Ben Cook, freshly graduated from college, is moving into a new apartment with three friends. Now all he needs is a job, the approval of his parents, and maybe — if he’s lucky — a boyfriend. However, finding a job isn’t as easy as he thought it would be, not when everyone wants to hire someone who knows what they’re doing, not some wet-behind-the-ears kid with no experience. It’s happenstance that Ben sees the sign in the window: Now Hiring – No Experience Necessary.
Ben’s never thought about cooking as a job. When he cooks, he does so for fun, and for food. But a job’s a job. It doesn’t help that the Liam, the chef who greeted him when he came in, is blonde, blue eyed, and absolutely gorgeous. And willing to give Ben a chance. Unfortunately, Liam’s not the boss. That would be Chef Davis, who takes an instant dislike to Ben, who never bothers to get his name right, and who won’t even taste his food.
No, Ben’s food is only good enough for the pig.
Ben isn’t lazy or entitled or unrealistic in his dreams. He’s willing to work, and work hard. He was willing to look for jobs in any field, because a job is a job, whether it’s retail, sanitation, or cooking. He just happens to be a natural cook. All of the recipes he’s shown, he improves upon. His skills in cooking are brilliant, so much so that the restaurant taste tester — Watson, who just so happens to be Chef Davis’ pet pig — adores everything Ben cooks. In no time at all, Ben has gone from being cautious to captivated with the idea of being a chef.
Liam, one of the three other chefs at the restaurant, takes Ben under his wing. The two of them fall into an easy friendship, and Liam isn’t unaware of Ben’s charms. After a drunken night of bonding with his fellow chefs has Ben spilling his guts twice (the first time bemoaning it wasn’t just he and Liam, and the second time ruining Liam’s shoes), Liam realizes that Ben feels something for him. And Liam slowly, gently, makes a few discrete moves of his own. After all, there’s no point rushing things when they have all the time in the world to get to know one another.
Chef’s Kiss is a charming graphic novel with bright colors, good character design, and good flow and pacing. Ben’s inner thoughts about Liam’s smile, his hotness, his shoulders are done with curly, pink-toned bubbles to separate them from the normal white, crisp lines of conversation. Drunk Ben’s speech bubbles have green foozles and wavy, wandering lines to indicate wavy, wandering thoughts, both of which are really cleverly done.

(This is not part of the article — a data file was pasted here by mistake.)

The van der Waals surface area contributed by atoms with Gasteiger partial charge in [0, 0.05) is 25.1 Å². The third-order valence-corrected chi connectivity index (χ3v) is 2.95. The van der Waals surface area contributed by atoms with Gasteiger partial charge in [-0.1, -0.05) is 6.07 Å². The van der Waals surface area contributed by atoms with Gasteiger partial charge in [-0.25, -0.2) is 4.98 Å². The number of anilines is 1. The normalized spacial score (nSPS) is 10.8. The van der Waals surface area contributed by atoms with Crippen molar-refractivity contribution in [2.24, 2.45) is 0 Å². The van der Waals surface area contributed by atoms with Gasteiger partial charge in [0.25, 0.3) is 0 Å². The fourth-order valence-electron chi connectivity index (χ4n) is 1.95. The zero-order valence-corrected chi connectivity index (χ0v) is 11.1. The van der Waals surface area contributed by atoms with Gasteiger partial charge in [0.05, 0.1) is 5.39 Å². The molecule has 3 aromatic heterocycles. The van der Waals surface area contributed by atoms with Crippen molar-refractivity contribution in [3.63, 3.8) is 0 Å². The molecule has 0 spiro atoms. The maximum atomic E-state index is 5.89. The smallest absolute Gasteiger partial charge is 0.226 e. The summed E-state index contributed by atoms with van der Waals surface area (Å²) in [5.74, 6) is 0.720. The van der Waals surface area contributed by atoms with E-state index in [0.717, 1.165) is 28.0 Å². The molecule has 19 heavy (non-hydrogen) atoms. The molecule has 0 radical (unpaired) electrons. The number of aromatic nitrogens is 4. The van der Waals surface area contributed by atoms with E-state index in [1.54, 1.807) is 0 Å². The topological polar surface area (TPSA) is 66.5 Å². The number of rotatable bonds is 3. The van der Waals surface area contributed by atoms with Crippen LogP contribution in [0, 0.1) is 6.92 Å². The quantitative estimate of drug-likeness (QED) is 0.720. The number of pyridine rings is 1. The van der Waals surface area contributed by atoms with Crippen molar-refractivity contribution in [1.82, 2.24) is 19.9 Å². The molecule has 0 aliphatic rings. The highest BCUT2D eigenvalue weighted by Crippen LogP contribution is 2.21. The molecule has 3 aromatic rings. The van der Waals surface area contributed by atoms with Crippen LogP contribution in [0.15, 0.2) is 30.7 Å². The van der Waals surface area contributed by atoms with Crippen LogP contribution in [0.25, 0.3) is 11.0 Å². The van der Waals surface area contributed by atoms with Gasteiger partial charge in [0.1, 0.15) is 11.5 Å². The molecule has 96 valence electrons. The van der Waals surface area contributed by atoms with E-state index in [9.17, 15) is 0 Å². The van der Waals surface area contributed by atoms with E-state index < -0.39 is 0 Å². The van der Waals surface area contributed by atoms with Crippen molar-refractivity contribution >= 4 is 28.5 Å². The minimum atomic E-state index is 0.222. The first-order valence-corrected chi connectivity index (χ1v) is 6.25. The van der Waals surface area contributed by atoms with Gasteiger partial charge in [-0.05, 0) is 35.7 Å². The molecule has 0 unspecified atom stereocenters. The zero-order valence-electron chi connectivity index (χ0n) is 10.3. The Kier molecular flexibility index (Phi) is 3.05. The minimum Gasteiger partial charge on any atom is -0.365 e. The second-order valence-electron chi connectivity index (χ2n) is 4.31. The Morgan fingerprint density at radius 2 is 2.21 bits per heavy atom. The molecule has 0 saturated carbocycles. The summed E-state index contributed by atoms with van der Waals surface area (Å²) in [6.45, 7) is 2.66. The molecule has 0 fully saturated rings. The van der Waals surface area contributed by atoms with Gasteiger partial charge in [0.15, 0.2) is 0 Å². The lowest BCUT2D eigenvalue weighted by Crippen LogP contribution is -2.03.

I have a few issues with this graphic novel, however. The first is Ben’s parents, who are such caricatures in their “disappointed parent” act that they’d be too broadly painted even for a sitcom. And then there’s Ben, himself, who goes from being a talented home cook to out performing three trained chefs in less than three weeks. In fact, he’s so beyond amazing it’s unbelievable. The author even makes a point of having Ben modestly comment how he didn’t go to culinary school, all while he’s cooking these chef’s dishes — and then improving upon them so much so that their food tasting pig either ascends to paradise, breaks into the kitchen for more, or ends up satiated with a cigarette in his hooves with a smile on his face. These are standard story beats, and there’s nothing wrong with them on their own, but owing to the medium and the limited pages of a graphic novel, there’s no nuance or depth to these relationships or situations, making them feel unsatisfying.
If you’re looking for a graphic novel, I do recommend Chef’s Kiss. This a light, sweet, and somewhat shallow — while being very pretty — story with two-dimensional characters. Enjoy it for what it is, and try not to get too hungry.